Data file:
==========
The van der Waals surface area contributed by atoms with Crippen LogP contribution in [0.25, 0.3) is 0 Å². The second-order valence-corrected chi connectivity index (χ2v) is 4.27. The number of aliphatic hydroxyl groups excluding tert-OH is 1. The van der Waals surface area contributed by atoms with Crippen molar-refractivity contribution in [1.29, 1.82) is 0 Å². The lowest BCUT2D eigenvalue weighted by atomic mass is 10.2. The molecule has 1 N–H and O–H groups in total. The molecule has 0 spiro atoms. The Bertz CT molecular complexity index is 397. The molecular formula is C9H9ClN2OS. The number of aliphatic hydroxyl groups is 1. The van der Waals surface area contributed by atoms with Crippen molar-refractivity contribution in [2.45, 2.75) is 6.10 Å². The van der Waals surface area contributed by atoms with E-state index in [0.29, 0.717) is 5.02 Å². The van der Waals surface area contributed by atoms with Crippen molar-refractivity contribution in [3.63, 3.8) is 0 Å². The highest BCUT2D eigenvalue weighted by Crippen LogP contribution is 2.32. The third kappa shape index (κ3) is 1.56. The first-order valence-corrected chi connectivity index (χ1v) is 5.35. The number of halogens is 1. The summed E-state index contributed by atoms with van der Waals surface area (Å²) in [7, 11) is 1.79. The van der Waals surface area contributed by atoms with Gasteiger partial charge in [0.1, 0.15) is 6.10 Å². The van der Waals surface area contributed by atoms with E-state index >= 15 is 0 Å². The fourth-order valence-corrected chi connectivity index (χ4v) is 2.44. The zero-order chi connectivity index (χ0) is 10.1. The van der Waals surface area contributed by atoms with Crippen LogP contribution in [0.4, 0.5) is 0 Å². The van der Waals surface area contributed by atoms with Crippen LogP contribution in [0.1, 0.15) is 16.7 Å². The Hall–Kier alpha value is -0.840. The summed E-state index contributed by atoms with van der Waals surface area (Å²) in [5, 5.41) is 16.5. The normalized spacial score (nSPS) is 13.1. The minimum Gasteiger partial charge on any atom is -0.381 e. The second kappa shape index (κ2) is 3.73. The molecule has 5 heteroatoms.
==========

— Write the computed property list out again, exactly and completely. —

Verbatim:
The van der Waals surface area contributed by atoms with Crippen LogP contribution in [0.25, 0.3) is 0 Å². The second-order valence-corrected chi connectivity index (χ2v) is 4.27. The number of aliphatic hydroxyl groups excluding tert-OH is 1. The van der Waals surface area contributed by atoms with Crippen molar-refractivity contribution in [1.29, 1.82) is 0 Å². The lowest BCUT2D eigenvalue weighted by atomic mass is 10.2. The molecule has 1 N–H and O–H groups in total. The molecule has 0 spiro atoms. The Bertz CT molecular complexity index is 397. The molecular formula is C9H9ClN2OS. The number of aliphatic hydroxyl groups is 1. The van der Waals surface area contributed by atoms with Crippen molar-refractivity contribution in [2.45, 2.75) is 6.10 Å². The van der Waals surface area contributed by atoms with E-state index in [0.29, 0.717) is 5.02 Å². The van der Waals surface area contributed by atoms with Crippen molar-refractivity contribution in [3.63, 3.8) is 0 Å². The highest BCUT2D eigenvalue weighted by Crippen LogP contribution is 2.32. The third kappa shape index (κ3) is 1.56. The first-order valence-corrected chi connectivity index (χ1v) is 5.35. The number of halogens is 1. The summed E-state index contributed by atoms with van der Waals surface area (Å²) in [7, 11) is 1.79. The van der Waals surface area contributed by atoms with Gasteiger partial charge in [0.1, 0.15) is 6.10 Å². The van der Waals surface area contributed by atoms with E-state index >= 15 is 0 Å². The fourth-order valence-corrected chi connectivity index (χ4v) is 2.44. The zero-order chi connectivity index (χ0) is 10.1. The van der Waals surface area contributed by atoms with Crippen LogP contribution in [0.4, 0.5) is 0 Å². The van der Waals surface area contributed by atoms with Crippen LogP contribution in [0.1, 0.15) is 16.7 Å². The Hall–Kier alpha value is -0.840. The summed E-state index contributed by atoms with van der Waals surface area (Å²) in [5, 5.41) is 16.5. The normalized spacial score (nSPS) is 13.1. The minimum Gasteiger partial charge on any atom is -0.381 e. The second kappa shape index (κ2) is 3.73. The molecule has 5 heteroatoms.